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watman: 

Am I doing something wrong? Any tips would be much appreciated, thanks.


Generally I reinstall the OS when changing the OS drive. 

I bought the mx100 512gb (they are so cheap now!), and it runs brilliantly on my p8p67 mobo with intel i3 2120 cpu. 

Small chance you could have a dodgy sata cable too. 

Jase2985
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  #1181401 22-Nov-2014 19:19
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freitasm: Actually AHCI makes a big difference in speed. Make sure you are using the Intel AHCI drivers and not the Windows default drivers.




i didnt notice much difference when i switched. but i have older hardware and still running sata2 so that could explain it

freitasm
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  #1181418 22-Nov-2014 19:44
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It makes a huge difference even on HDD. Fr instance I have a HP Microserver at home and switching from SATA to AHCI drivers (using Seagate 4TB NAS drives) had a huge impact. I have one SSD on this server and the switch improved speeds by 50%.







 

 

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lxsw20
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  #1181424 22-Nov-2014 20:49
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Interesting you say that. Everything I've read has said it makes little to no improvement.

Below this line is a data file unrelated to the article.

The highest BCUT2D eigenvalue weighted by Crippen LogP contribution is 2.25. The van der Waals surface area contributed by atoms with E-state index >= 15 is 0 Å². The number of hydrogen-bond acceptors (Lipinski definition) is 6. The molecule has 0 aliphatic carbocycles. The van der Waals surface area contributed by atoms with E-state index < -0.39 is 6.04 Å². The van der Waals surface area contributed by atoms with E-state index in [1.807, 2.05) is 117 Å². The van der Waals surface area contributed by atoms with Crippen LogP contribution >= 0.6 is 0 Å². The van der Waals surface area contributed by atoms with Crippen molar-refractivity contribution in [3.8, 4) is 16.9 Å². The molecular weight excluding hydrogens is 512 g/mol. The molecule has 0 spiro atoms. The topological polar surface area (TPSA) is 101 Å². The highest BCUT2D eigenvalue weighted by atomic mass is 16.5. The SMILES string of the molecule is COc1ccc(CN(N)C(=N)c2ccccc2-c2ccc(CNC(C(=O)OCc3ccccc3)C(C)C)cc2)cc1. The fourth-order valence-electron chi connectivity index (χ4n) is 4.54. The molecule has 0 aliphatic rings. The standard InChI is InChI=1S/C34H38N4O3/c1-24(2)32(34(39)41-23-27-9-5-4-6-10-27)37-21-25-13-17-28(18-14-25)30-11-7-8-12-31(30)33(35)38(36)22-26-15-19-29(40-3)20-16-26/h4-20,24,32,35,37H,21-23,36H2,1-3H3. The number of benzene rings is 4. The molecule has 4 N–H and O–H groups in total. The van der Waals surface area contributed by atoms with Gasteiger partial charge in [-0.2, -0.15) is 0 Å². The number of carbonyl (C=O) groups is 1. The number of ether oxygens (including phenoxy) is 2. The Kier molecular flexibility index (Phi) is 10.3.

freitasm
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  #1181425 22-Nov-2014 20:51
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It makes a difference. Also it is a requirement if you want to use a SSD and make sure TRIM works. No AHCI, no TRIM, reduced SSD life.





 

 

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Jase2985
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  #1181452 22-Nov-2014 22:11
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i think i got 25MB/s more sequential read and write with AHCI. so from about 225 to 250ish read using AHCI. AHCI also caused my 3TB hdd to drop 1TB of space and ended up corrupting about 2TB worth of data.

If i were to do a fresh install i would use it but at the moment i can see no practical gain from using it.

Batman
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  #1181453 22-Nov-2014 22:21
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watman:

But as the title suggest I feel that the boot time is either the same or even slower than with the mechanical drive, it does seem to be snappier when in Windows.



something is wrong. boot time should be UNDER 15 seconds




Involuntary autocorrect in operation on mobile device. Apologies in advance.


lxsw20
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  #1181471 22-Nov-2014 22:45
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freitasm: It makes a difference. Also it is a requirement if you want to use a SSD and make sure TRIM works. No AHCI, no TRIM, reduced SSD life.



Once again, I've read that the oppisite is true. 

https://forum-en.msi.com/faq/article/ide-sata-and-ahci-all-you-need-to-know here is one example. 


SSDs and the TRIM command
The TRIM command is dependent on the SSD itself, and the operating system supporting it. It is not dependent on the host controller, and AHCI is not a requirement. TRIM is natively supported in Windows 7, as well as Linux since kernel 2.6.33.



freitasm
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  #1181478 23-Nov-2014 00:07
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Withouth AHCI you don't have NCQ (Native Command Queueing). NCQ will give you better performance in multi-threaded environments. Also AHCI will allow parallel TRIM operations.

From a Samsung whitepaper: